Policies, Practices and Positioning
Edited by Per Olof Berg and Emma Björner
Chapter 9: Branding city destinations: experiences of two metropolises in China: Hangzhou and Xi'an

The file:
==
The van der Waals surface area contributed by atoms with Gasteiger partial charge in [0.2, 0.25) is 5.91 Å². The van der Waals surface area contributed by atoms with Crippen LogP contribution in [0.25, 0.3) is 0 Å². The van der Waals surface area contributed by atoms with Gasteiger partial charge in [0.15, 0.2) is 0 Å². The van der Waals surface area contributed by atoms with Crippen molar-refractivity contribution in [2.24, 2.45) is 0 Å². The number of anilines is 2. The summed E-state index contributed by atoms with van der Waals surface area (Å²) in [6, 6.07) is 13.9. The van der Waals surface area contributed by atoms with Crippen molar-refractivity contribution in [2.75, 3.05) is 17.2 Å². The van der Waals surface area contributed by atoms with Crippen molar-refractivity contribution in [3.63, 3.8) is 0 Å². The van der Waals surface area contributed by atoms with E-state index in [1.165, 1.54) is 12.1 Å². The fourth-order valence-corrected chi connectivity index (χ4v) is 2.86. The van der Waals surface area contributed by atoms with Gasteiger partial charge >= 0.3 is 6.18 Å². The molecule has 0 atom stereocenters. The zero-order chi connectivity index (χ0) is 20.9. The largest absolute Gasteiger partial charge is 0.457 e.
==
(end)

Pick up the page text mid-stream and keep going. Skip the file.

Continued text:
The importance of place branding has been defined by many as a way to distinguish one place from another, to convey a positive and motivating message, and to add value to the place (Aaker, 1996; Murphy, 1990). Despite the growing popularity of place branding in academia and among practitioners, the literature has seen a recognisable gap regarding the application of the term place and its associated vocabulary on different geographical dimensions: location, country, nation, city, and region (Hanna and Rowley, 2008). City branding is an emerging agent for urban socioeconomic development. City brands are not only vehicles to broadcast urban identity but also instruments to increase a city's competitive capacity (Seisdedos and Vaggione, 2005). Today, a significant number of cities are involved in processes to create a new brand or regenerate their existing one. For example, in Europe the average per capita city marketing budget allocated for city branding was EUR 400,000, ranging from EUR 152,000 to EUR 10 million per year. European cities are witnessing a growing number of city branding projects, as well as a shift in the way in which city branding is carried out. Branding has become the main task of visiting delegations from tourist bureaus and tourism agencies in Europe (Seisdedos, 2006). The popularity of city branding has led to the emergence of academic research in this field in the past 30 years. A review of city branding (by Lucarelli and Berg, 2011) identified 217 articles published between 1988 and 2009.
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